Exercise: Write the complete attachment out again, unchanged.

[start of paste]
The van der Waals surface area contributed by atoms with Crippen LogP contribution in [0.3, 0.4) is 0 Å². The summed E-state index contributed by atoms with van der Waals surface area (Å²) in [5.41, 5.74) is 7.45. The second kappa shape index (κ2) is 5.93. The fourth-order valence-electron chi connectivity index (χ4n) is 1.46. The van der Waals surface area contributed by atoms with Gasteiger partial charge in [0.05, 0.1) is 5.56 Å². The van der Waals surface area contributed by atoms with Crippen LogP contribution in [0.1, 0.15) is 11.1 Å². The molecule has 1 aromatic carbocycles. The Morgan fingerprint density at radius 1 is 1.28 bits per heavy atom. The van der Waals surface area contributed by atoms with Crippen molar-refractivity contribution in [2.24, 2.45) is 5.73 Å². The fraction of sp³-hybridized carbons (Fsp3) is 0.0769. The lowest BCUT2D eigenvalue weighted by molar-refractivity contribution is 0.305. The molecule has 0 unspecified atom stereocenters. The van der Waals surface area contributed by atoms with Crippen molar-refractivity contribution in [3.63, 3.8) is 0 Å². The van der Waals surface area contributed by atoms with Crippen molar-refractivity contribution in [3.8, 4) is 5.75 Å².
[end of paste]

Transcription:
The van der Waals surface area contributed by atoms with Crippen LogP contribution in [0.3, 0.4) is 0 Å². The summed E-state index contributed by atoms with van der Waals surface area (Å²) in [5.41, 5.74) is 7.45. The second kappa shape index (κ2) is 5.93. The fourth-order valence-electron chi connectivity index (χ4n) is 1.46. The van der Waals surface area contributed by atoms with Gasteiger partial charge in [0.05, 0.1) is 5.56 Å². The van der Waals surface area contributed by atoms with Crippen LogP contribution in [0.1, 0.15) is 11.1 Å². The molecule has 1 aromatic carbocycles. The Morgan fingerprint density at radius 1 is 1.28 bits per heavy atom. The van der Waals surface area contributed by atoms with Crippen molar-refractivity contribution in [2.24, 2.45) is 5.73 Å². The fraction of sp³-hybridized carbons (Fsp3) is 0.0769. The lowest BCUT2D eigenvalue weighted by molar-refractivity contribution is 0.305. The molecule has 0 unspecified atom stereocenters. The van der Waals surface area contributed by atoms with Crippen molar-refractivity contribution in [3.63, 3.8) is 0 Å². The van der Waals surface area contributed by atoms with Crippen molar-refractivity contribution in [3.8, 4) is 5.75 Å².